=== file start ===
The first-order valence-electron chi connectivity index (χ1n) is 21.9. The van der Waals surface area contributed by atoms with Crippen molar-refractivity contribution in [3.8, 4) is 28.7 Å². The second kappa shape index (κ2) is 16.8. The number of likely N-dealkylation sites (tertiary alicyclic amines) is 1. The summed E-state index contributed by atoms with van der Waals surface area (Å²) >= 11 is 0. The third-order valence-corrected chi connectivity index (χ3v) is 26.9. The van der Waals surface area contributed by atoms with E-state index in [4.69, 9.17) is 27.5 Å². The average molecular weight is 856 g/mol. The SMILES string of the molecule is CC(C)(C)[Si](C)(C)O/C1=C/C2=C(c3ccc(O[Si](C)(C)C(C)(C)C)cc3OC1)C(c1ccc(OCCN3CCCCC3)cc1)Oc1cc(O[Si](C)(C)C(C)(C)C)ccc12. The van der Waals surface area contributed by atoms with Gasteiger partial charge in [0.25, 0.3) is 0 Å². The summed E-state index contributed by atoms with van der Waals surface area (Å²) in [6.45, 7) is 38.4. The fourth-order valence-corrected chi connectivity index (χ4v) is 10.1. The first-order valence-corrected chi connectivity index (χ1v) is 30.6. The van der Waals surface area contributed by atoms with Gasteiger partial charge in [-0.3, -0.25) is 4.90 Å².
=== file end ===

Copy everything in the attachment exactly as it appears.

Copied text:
The first-order valence-electron chi connectivity index (χ1n) is 21.9. The van der Waals surface area contributed by atoms with Crippen molar-refractivity contribution in [3.8, 4) is 28.7 Å². The second kappa shape index (κ2) is 16.8. The number of likely N-dealkylation sites (tertiary alicyclic amines) is 1. The summed E-state index contributed by atoms with van der Waals surface area (Å²) >= 11 is 0. The third-order valence-corrected chi connectivity index (χ3v) is 26.9. The van der Waals surface area contributed by atoms with E-state index in [4.69, 9.17) is 27.5 Å². The average molecular weight is 856 g/mol. The SMILES string of the molecule is CC(C)(C)[Si](C)(C)O/C1=C/C2=C(c3ccc(O[Si](C)(C)C(C)(C)C)cc3OC1)C(c1ccc(OCCN3CCCCC3)cc1)Oc1cc(O[Si](C)(C)C(C)(C)C)ccc12. The van der Waals surface area contributed by atoms with Gasteiger partial charge in [0.25, 0.3) is 0 Å². The summed E-state index contributed by atoms with van der Waals surface area (Å²) in [6.45, 7) is 38.4. The fourth-order valence-corrected chi connectivity index (χ4v) is 10.1. The first-order valence-corrected chi connectivity index (χ1v) is 30.6. The van der Waals surface area contributed by atoms with Gasteiger partial charge in [-0.3, -0.25) is 4.90 Å².